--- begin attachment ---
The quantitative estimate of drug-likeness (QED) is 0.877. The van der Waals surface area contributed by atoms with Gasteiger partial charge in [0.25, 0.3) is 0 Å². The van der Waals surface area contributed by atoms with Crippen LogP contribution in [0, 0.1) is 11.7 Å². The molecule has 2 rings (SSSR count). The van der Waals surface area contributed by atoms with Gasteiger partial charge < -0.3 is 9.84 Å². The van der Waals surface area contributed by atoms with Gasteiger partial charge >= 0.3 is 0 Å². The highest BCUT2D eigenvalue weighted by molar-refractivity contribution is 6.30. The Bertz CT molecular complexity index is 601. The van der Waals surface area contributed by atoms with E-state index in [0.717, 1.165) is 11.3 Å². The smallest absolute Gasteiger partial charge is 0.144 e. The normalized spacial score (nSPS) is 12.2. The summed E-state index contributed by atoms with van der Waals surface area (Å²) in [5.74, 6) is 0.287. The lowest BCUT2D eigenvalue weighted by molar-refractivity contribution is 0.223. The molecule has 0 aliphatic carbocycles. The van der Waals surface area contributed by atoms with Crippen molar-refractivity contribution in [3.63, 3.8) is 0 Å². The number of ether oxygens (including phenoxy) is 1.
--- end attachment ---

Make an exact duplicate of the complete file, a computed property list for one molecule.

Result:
The quantitative estimate of drug-likeness (QED) is 0.877. The van der Waals surface area contributed by atoms with Gasteiger partial charge in [0.25, 0.3) is 0 Å². The van der Waals surface area contributed by atoms with Crippen LogP contribution in [0, 0.1) is 11.7 Å². The molecule has 2 rings (SSSR count). The van der Waals surface area contributed by atoms with Gasteiger partial charge < -0.3 is 9.84 Å². The van der Waals surface area contributed by atoms with Gasteiger partial charge >= 0.3 is 0 Å². The highest BCUT2D eigenvalue weighted by molar-refractivity contribution is 6.30. The Bertz CT molecular complexity index is 601. The van der Waals surface area contributed by atoms with E-state index in [0.717, 1.165) is 11.3 Å². The smallest absolute Gasteiger partial charge is 0.144 e. The normalized spacial score (nSPS) is 12.2. The summed E-state index contributed by atoms with van der Waals surface area (Å²) in [5.74, 6) is 0.287. The lowest BCUT2D eigenvalue weighted by molar-refractivity contribution is 0.223. The molecule has 0 aliphatic carbocycles. The van der Waals surface area contributed by atoms with Crippen molar-refractivity contribution in [3.63, 3.8) is 0 Å². The number of ether oxygens (including phenoxy) is 1.